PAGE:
Luther Hodges Jr., who had hoped to jump to a quick start in his drive to unseat Sen. Jesse A. Helms, (R.N.C.), received a major setback yesterday when he was forced into a runoff in the North Carolina Democratic primary.

Hodges, the banker son of President Kennedy's secretary of commerce, led his nearest rival in the eight-candidate field for the Democratic nomination by 13 percentage points Tuesday, but failed to win as large a vote as his supporters had predicted.

Insurance Commissioner John Ingram, the second-place finisher in Tuesday's election, yesterday demanded a May 30 runoff, something Hodges and other Democrats had hoped to avoid.

Hodges, who spent $300,000 of his own money in the primary, last week said a runoff would cost him from $100,000 to $150,000 and divert attention away from Helms.

It could also open up deep divisions in the Democratic Party, and slow Hodges' momentum.

Ingram is an erratic, self-styled populist with a shoot-from-the-hip manner. He has labeled Hodges, the former chairman of North Carolina's largest bank, the candidate of "special interests" and accused him of trying to buy the election.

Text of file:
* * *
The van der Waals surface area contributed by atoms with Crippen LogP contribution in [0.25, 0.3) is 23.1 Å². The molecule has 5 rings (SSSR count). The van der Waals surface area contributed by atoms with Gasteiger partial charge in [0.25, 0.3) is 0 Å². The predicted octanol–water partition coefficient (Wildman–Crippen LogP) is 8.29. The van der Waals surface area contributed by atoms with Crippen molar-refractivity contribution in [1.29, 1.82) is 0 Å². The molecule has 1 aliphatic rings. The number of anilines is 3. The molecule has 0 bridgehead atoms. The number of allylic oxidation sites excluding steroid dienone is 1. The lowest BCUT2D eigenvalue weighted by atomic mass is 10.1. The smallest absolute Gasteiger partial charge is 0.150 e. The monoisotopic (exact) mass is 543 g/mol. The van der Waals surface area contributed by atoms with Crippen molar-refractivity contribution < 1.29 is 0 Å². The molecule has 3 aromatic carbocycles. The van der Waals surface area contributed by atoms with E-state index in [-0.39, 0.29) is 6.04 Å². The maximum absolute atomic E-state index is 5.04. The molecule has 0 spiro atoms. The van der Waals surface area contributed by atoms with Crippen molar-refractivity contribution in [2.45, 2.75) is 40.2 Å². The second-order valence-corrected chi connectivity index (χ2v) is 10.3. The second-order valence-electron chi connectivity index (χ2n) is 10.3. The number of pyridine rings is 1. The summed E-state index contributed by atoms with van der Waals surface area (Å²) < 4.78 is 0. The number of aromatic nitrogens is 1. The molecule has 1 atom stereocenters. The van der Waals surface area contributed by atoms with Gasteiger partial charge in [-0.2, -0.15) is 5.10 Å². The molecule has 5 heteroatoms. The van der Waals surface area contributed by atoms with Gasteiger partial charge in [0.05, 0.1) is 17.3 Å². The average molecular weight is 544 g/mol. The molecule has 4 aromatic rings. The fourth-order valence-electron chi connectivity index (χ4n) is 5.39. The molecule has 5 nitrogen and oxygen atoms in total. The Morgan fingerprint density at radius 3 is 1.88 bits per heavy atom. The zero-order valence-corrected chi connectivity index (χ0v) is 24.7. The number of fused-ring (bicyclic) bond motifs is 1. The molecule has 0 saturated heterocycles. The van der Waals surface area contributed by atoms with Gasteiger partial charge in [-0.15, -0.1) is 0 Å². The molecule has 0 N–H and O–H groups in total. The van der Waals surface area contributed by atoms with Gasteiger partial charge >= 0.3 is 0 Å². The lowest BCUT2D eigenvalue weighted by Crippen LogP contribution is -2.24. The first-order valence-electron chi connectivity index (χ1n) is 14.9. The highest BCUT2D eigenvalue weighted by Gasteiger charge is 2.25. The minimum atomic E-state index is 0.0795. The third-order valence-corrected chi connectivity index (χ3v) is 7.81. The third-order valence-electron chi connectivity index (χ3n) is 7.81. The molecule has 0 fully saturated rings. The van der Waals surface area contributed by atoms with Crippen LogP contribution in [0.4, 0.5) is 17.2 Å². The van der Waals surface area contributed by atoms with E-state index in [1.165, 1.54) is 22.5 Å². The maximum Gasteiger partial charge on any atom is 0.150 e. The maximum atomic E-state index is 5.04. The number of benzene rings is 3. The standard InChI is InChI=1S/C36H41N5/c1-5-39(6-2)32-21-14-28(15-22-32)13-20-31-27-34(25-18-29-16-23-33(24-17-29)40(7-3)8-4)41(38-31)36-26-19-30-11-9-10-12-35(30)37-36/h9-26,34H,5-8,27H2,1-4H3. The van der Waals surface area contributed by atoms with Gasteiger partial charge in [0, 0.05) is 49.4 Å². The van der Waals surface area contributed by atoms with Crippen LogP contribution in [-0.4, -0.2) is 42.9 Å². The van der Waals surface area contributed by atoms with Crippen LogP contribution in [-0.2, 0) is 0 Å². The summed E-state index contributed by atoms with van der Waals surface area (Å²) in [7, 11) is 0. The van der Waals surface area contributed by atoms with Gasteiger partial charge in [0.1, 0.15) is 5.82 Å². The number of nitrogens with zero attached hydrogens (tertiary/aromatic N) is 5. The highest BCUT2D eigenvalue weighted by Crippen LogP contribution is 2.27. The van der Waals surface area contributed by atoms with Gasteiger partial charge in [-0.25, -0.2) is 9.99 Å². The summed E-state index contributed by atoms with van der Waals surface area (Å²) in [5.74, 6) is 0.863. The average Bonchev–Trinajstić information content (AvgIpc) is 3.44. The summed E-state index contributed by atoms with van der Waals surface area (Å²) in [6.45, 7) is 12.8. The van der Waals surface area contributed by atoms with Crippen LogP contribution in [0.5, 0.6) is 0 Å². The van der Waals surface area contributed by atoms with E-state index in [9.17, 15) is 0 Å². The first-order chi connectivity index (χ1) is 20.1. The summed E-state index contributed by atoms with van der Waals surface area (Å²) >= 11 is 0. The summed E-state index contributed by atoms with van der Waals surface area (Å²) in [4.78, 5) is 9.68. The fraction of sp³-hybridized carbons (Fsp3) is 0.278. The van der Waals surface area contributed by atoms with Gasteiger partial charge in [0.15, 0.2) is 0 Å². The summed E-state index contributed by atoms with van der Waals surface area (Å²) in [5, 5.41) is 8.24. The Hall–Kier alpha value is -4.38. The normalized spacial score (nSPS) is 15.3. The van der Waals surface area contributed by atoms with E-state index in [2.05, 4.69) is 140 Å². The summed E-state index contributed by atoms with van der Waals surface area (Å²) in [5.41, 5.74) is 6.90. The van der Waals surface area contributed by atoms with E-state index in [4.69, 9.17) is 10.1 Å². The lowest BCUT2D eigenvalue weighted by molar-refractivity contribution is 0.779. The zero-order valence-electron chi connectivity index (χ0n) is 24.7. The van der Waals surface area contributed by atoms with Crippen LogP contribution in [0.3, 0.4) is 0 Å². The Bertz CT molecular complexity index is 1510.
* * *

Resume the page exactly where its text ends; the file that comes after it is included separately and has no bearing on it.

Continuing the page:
Hodges, by contrast, is a colorless and somewhat clumsy campaigner making his first run for public office as a middle of the roader, more concerned about the tobacco farmers of North Carolina than national issues.

With all but two percents reporting, he had 39.6 percent of the vote. Ingram had 29 percent, with the other challengers far behind. Hodges needed 50 percent to avoid a runoff, which is not automatic and depends on whether the runners-up demand it.

In Indiana, the only other state with primaries Tuesday, Rep. John Brademas, 51, the Democratic whip in the House and 10 other incumbent congressmen easily won renomination in an election characterized by a low voter turnout.

Dr. David G.Crane, 41, a Martinsville, Ind., psychiatrist and lawyer, was picked at the Republican challanger to Rep. David W. Evans (D. Ind.), in the 6th Congressional District. He is the younger brother of Rep. Philip M. Crane (R. III) and Dan Crane, both of whom were nominated for Congress in the Illinois primary.

Following is a list of congressional primary victors in Indiana and North Carolina. Incumbents are indicated with an(I); candidates without opposition are indicated with an X.